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Video Internships

An internship is an invaluable step in getting started on your career as a successful videographer. If you already have a good idea of specific career you are interested in, you already have a leg up.

Before you start looking for internships, bone up on industry-specific materials. Read newsletters, magazines, join organizations related to your career field. And remember to get involved on campus if at all possible. Most companies who hire interns on a regular basis are looking for students who are passionate about videography and show early promise and potential. Even if they do not hire you immediately, if you do an outstanding job, they are usually more than obliged to provide excellent references and provide additional networking opportunities.

There are two options for obtaining an internship. The first option is to work with your academic advisor and a couple of professors on arranging an internship at a company in your field. Almost every large corporation in the country has some sort of internship program and within these programs, they will likely have some capacity for audio/visual production and editing. If your dream is to work in Hollywood, your best bet is to try and get an internship at a film company. The most well-respected ones are usually located in Los Angeles, Hollywood, New York City and Atlanta. These internship programs tend to be extremely competitive with hundreds of applications for only a dozen spots.

If your dream internship program is notoriously difficult to get into, consider interning at a smaller, local company or even a locally-owned studio in your junior year and work your way up to that dream job in New York City. This is actually the second option for obtaining an internship and plenty of videographers go on to lead exciting, rewarding careers having only interned with small companies. The good thing about working with smaller companies is that they are much easier to get into. If you choose to intern at a locally-owned studio, check with your academic advisors beforehand to ensure that you will receive credit for work completed.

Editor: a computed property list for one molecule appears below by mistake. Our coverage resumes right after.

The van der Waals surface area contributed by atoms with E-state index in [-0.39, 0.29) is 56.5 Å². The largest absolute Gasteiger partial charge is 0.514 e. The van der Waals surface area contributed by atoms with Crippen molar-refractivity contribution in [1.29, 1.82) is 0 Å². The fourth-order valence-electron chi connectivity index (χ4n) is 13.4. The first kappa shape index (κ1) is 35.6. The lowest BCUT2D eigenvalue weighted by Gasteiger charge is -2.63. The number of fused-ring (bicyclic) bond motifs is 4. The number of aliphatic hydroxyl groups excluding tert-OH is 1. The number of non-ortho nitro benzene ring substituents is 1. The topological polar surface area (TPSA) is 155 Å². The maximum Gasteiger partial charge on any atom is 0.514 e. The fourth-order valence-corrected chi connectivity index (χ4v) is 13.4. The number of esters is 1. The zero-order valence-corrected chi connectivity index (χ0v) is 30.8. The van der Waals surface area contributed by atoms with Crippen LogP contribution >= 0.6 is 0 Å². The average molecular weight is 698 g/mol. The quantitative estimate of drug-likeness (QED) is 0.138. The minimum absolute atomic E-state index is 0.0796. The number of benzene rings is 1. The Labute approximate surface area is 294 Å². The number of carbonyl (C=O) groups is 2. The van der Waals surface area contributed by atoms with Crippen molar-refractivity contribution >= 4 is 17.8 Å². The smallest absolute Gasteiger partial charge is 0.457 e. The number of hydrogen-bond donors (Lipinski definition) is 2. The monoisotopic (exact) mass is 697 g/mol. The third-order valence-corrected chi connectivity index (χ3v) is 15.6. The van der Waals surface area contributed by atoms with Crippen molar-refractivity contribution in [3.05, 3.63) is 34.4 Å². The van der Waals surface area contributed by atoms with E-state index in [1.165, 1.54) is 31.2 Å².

Typical Responsibilities

Here are some typical responsibilities and tasks that you will complete for the duration of your internship. The exact nature of your work environment will be similar to that of the videographer, editor or producer who supervises you, but it will vary depending on the field in which you intern.

  • Assist with all aspects of video production
  • Create, publish and participate in video production and editing
  • Attend meetings, write, brainstorm, storyboard; learn lighting, audio-visual production techniques and equipment
  • Final Cut Pro editing, logging tapes, editing video,field production, interview lighting and basic scriptwriting

Education and Experience

  • Able to receive academic credit for the internship
  • Minimum junior status, with minimum G.P.A.s ranging from 2.5 to 3.0 on average
  • Progress towards degree in Film/Video Production or Broadcast Journalism
  • Previous part-time work experience or internships (this is often the case with competitive internship programs)
  • Demonstrable participation in campus TV programs and industry-related organizations/associations

Resources

  • Internships.com: Similar to a job search engine, but lists paid and unpaid internships for videography, video production and video-editing
  • Job Search Engines: A simple search on websites like Indeed.com and Simplyhired.com often have a few listings for internships
  • Magazines, Trade Journals and Newspapers: Some of the larger print media throughout the country in major cities have internship programs that have recently begun accepting interns for their video production programs
  • Associations/Organizations: Be really proactive and join an association or organization that is specific to the industry in which you are interested working. You can network with industry professionals to see if they internship programs at their companies or you can approach a studio owner to see if they would allow you to intern with them. As long as your school OKs this, you will receive course credit and you can use it on your resume in the future.

 

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